Academic journal article Journal of the Fantastic in the Arts

Lunning, Frenchy, Ed. Mechademia: Origins

Academic journal article Journal of the Fantastic in the Arts

Lunning, Frenchy, Ed. Mechademia: Origins

Article excerpt

Lunning, Frenchy, ed. Mechademia: Origins. Vol. 9. Minneapolis, MN: University of Minnesota Press, 2014. 318 pp. Softcover. ISBN 978-8166-9535-5. $24.95.

Origins, the ninth volume in the Mechademia series, is an eclectic collection of essays manageable for both the adamant enthusiast of anime or manga and the academic interested in Japanese history, communications, cinema, and art. Particularly for a scholar addressing the complexities of the style's origin, this multifaceted approach encompasses a range of issues culminating in the question of whether anime and manga are products of Japan, or whether current Japanese culture is a creation of its products. This answer to this enquiry is left to reader interpretation and likely hinges on the amount of anime, both blockbuster and niche, with which the reader is familiar.

Lunning divides the volume into five distinct sections according to origin type: "epistemological, biological, national, historical, or textual" (xiii). The first section, "Subjects of Desire," includes three essays that cover, respectively, the loss and subsequent substitution of desired objects, portrayals of lesbian love in shojo manga, and the gendering of mechanical bodies from Meiji-era works onward. "Bodies in Motion," the second section, introduces the various forms and processes through which manga and anime are brought to the page or screen, from handcrafted, fragile charcoal to industrialized studios subcontracted to South Korean animators. Themes of the boundaries surrounding traditional styles of televised, animated, and otherwise produced anime and manga comprise the third section, "Boundaries," which questions how and whether these styles mark Japan as the physical origin of the art. The fourth section, "Rescripting History," takes a temporal rather than spatial look at how the production of this art reflects points in history and how its production may have shifted global perceptions of Japan. The essays in the concluding section, "Repetition, Remediation, Adaptation," examine how anime and manga were disseminated and received throughout other countries. The editor ends the volume with an essay mirroring discussions from the first chapter regarding anime as a response to nuclear war.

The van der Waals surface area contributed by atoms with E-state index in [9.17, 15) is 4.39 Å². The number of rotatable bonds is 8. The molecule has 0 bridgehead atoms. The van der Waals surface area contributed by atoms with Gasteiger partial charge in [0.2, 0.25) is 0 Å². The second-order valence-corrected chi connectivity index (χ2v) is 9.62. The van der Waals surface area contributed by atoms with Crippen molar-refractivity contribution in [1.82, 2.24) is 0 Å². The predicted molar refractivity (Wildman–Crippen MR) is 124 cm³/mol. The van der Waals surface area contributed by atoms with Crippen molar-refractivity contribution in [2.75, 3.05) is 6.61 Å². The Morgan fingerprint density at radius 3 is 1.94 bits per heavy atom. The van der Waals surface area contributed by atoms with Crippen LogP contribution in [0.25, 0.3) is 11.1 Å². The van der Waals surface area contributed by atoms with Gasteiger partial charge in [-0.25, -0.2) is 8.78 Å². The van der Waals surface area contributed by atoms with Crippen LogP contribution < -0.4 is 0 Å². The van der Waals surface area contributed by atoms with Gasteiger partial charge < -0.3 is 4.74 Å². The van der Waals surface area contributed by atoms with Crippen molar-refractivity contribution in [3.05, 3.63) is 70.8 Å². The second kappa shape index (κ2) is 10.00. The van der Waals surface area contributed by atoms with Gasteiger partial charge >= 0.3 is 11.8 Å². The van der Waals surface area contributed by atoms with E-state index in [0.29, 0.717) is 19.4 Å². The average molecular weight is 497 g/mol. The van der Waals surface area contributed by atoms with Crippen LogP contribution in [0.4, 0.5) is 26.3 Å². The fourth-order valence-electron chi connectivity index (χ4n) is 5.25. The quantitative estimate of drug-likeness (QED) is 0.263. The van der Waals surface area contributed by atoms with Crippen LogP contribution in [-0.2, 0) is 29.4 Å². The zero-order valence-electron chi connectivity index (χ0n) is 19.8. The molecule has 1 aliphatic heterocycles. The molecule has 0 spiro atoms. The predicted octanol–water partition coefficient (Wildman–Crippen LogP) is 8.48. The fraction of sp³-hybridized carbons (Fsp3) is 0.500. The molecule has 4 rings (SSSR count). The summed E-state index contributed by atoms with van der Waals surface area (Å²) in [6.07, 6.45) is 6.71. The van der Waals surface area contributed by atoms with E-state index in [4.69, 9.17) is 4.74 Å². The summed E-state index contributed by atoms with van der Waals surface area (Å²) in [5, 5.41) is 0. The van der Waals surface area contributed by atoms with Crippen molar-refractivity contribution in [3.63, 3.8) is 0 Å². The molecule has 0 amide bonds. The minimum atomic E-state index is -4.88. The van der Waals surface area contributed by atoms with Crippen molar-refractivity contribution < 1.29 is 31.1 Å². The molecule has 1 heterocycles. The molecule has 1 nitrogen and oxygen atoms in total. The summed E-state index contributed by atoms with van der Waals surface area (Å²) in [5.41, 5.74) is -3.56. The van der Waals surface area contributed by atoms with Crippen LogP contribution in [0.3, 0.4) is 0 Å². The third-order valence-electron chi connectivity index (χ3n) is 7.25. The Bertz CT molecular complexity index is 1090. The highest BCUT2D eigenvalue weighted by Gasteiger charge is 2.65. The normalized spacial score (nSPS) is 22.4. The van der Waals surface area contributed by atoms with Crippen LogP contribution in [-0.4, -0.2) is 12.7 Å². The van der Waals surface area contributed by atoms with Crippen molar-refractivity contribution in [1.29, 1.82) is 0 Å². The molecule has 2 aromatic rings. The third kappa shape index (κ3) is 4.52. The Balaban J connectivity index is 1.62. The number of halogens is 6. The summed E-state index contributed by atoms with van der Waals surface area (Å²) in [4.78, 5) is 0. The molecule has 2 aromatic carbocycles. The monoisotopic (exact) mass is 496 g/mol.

As a whole, the compilation invites further exploration regarding Japan's anime and manga production rather than providing a definitive response. The introduction by associate editor Christopher Bolton suggests that often essentialist answers are given that inflexibly claim Japan as the origin of anime (xii). In separate sections, however, a goal of avoiding reductive viewpoints of "Japan" is well met, given that the eighteen essays appear to encompass every topic from historical time and space to media production to psychoanalytic theory--each of which is applied to various anime and manga (xii). This diverse range of topics and primary texts makes the volume interesting, if slightly jarring, for readers conversant with the samplings or those wishing to find fodder for new viewing lists. Should readers approach the collection without sufficient depth of knowledge of anime and manga, however, they must rely wholly upon the authors' summaries in order to grasp the arguments made.

The first essay, Margherita Long's "Hagio Moto's Nuclear Manga and the Promise of Eco-Feminist Desire," compares two of Hagio's works, Nanohana and Sutaa Reddo, to discuss the artist's eco-feminist leanings in response to the Fukushima meltdown and other nuclear conflicts that are often left unexplored by academics (5). Although she provides the plot for Nanohada in such a manner that any reader could grasp the metaphorical links between the characters' lives and nuclear dangers, her presentation of the second work is less helpful. To readers unfamiliar with Hagio's works, the short description of Sutaa Reddo involving a galaxy-surfing young woman unwilling to "accept love as compensation for the destruction of her beloved planet, Mars" who then "teaches her lover . …

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